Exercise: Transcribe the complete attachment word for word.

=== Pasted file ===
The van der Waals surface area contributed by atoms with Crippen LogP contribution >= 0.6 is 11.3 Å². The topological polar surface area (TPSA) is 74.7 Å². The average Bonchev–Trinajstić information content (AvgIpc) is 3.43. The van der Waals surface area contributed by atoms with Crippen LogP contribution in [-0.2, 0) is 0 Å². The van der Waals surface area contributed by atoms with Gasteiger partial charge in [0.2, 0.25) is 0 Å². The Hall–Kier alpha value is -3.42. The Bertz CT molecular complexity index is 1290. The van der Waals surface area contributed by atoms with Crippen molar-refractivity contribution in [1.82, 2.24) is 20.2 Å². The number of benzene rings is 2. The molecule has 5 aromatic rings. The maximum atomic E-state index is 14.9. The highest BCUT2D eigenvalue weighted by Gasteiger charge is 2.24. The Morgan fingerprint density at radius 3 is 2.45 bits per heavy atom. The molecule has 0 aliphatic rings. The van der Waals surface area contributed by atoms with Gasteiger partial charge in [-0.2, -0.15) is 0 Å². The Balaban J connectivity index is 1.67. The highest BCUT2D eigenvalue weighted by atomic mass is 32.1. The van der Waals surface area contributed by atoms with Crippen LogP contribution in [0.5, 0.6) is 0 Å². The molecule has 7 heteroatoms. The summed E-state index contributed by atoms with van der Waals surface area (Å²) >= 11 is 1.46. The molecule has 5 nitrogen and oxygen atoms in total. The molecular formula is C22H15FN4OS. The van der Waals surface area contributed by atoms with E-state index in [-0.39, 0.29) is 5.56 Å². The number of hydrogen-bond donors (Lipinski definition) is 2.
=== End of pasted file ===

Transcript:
The van der Waals surface area contributed by atoms with Crippen LogP contribution >= 0.6 is 11.3 Å². The topological polar surface area (TPSA) is 74.7 Å². The average Bonchev–Trinajstić information content (AvgIpc) is 3.43. The van der Waals surface area contributed by atoms with Crippen LogP contribution in [-0.2, 0) is 0 Å². The van der Waals surface area contributed by atoms with Gasteiger partial charge in [0.2, 0.25) is 0 Å². The Hall–Kier alpha value is -3.42. The Bertz CT molecular complexity index is 1290. The van der Waals surface area contributed by atoms with Crippen molar-refractivity contribution in [1.82, 2.24) is 20.2 Å². The number of benzene rings is 2. The molecule has 5 aromatic rings. The maximum atomic E-state index is 14.9. The highest BCUT2D eigenvalue weighted by Gasteiger charge is 2.24. The Morgan fingerprint density at radius 3 is 2.45 bits per heavy atom. The molecule has 0 aliphatic rings. The van der Waals surface area contributed by atoms with Gasteiger partial charge in [-0.2, -0.15) is 0 Å². The Balaban J connectivity index is 1.67. The highest BCUT2D eigenvalue weighted by atomic mass is 32.1. The van der Waals surface area contributed by atoms with Crippen LogP contribution in [0.5, 0.6) is 0 Å². The molecule has 7 heteroatoms. The summed E-state index contributed by atoms with van der Waals surface area (Å²) >= 11 is 1.46. The molecule has 5 nitrogen and oxygen atoms in total. The molecular formula is C22H15FN4OS. The van der Waals surface area contributed by atoms with E-state index in [-0.39, 0.29) is 5.56 Å². The number of hydrogen-bond donors (Lipinski definition) is 2.